The Ego

Egos are not popular.  Right?  In present culture, two possible fates await the ego.  In the rational behavioural and neuroscience arena the ego is denied as a reality.  The ego does not exist because, so they say, we are our neural pathways.  In the spiritual traditions where the ego is recognised it is horribly vilified.   At best the ego is to be transcended; at worst cast into our shadow.  

I view this as treachery, resulting in the terrible symptoms of criticalness, prejudice and blaming, the casting out of our demons onto others.  The root cause is our own splitting and non-acceptance of the core of our being.  And that is what the ego is.  It is the core part of ourselves that carries our true spiritual essence.  We split if off in shame, can’t tolerate it, like a naughty child.   

I hold that the human ego is to be celebrated as the part of us that makes us truly human.  How so?    The ego is the newest part of our organism that carries self-consciousness (Steiner). It is still evolving.  It is fragile and vulnerable.  It is a child.  And yes, our egos are sometimes naughty, greedy, selfish, willful.  Sure, we know the ego that clings to possessions, boasts outrageously or protests “what about me!”  That’s what children do.  And how do we know this exactly you might ask?  If that’s what we are, how can we recognise it and name it from this detached position?  We know it because the ego is that and more than that.  It penetrates our sentient bodily nature and sinks down into our psyche and emotional needs.  Yet, as the core of our evolving self-consciousness the ego reaches into the substance of the divine, the ocean of pure spirit of which we are each a pure, shining drop.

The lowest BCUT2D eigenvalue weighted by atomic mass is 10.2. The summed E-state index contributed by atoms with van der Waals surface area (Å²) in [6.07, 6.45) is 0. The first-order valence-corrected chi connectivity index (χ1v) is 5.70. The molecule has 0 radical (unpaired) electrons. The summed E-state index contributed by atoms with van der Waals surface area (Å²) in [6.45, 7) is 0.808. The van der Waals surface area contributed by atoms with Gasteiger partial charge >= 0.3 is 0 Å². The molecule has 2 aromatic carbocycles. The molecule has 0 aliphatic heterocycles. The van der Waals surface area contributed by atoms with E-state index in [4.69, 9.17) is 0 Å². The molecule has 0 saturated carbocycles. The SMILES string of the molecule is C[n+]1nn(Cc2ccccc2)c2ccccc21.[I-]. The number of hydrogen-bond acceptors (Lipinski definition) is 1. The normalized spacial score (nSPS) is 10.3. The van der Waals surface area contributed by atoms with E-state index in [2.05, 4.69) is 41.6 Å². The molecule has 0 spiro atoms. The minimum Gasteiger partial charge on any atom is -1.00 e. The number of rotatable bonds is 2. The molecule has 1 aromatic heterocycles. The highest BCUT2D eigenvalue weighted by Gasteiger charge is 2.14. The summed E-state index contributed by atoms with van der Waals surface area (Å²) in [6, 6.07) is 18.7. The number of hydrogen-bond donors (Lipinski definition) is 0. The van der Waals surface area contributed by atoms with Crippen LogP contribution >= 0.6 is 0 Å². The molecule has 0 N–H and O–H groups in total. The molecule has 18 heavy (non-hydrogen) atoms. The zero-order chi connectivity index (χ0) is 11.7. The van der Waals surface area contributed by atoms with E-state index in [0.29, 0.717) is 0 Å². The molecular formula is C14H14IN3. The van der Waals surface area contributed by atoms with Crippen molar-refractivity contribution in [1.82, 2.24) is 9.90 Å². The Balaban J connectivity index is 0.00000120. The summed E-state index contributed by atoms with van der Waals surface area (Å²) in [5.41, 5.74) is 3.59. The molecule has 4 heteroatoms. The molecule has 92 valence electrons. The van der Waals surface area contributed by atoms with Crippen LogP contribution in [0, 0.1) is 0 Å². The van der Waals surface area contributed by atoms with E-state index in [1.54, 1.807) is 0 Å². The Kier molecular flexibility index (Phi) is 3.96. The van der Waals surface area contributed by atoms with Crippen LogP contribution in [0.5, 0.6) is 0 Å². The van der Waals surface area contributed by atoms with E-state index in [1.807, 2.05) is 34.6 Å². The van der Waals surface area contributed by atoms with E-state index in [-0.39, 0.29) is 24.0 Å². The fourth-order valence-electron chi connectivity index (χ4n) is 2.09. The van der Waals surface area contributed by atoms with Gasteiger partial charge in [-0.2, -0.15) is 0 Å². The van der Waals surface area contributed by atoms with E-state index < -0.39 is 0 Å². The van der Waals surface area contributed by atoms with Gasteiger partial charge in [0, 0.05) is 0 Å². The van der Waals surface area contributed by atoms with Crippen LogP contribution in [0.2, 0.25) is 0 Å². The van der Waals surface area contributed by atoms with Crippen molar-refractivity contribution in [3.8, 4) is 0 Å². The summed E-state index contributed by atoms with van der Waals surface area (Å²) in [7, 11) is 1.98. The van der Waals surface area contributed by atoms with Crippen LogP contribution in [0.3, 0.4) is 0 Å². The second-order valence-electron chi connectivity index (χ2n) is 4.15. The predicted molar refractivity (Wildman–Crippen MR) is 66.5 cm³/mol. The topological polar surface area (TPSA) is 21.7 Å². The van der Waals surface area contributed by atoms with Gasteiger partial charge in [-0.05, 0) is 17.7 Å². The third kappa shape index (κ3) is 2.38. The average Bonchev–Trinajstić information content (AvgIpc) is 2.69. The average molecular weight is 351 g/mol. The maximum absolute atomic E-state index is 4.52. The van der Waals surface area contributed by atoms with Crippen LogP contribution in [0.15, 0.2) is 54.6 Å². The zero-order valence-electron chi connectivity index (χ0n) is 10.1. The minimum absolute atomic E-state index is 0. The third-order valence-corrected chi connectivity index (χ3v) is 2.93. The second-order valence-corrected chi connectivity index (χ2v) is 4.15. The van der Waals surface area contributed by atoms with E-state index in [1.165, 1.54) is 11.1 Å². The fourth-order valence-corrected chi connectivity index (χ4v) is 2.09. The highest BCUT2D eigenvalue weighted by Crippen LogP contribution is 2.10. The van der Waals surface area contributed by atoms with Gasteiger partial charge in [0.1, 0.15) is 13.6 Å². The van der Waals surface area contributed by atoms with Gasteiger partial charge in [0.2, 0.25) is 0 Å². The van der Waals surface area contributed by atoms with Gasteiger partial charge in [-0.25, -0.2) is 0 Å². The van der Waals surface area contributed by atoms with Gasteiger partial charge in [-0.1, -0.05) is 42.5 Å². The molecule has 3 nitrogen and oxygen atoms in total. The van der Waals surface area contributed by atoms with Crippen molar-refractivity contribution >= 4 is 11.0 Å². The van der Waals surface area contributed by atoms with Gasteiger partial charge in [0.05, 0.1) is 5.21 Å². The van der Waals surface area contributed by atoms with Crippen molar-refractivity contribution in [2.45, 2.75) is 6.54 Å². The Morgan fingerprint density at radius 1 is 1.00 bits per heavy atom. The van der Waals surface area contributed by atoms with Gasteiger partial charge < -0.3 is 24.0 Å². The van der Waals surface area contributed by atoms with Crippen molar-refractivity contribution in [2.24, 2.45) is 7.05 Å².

Through personal development and evolution, we can nurture the young ego, bring it up well, help it to detach from it’s parents, the body and the psyche and soar higher into divine love.  By denigrating our egos we are turning our back on our greatest responsibility.  We deny ourselves the purpose of life:  to evolve love and compassion.  If we nurture and parent our young egos with compassion and love we grow the capacity for gradually setting our egos free.  Thereby we expand our love and compassion ever more outward to increasingly embrace our fellow travellers, animal and human, and our trusty voyager our planet earth.

© Matt Davies 2013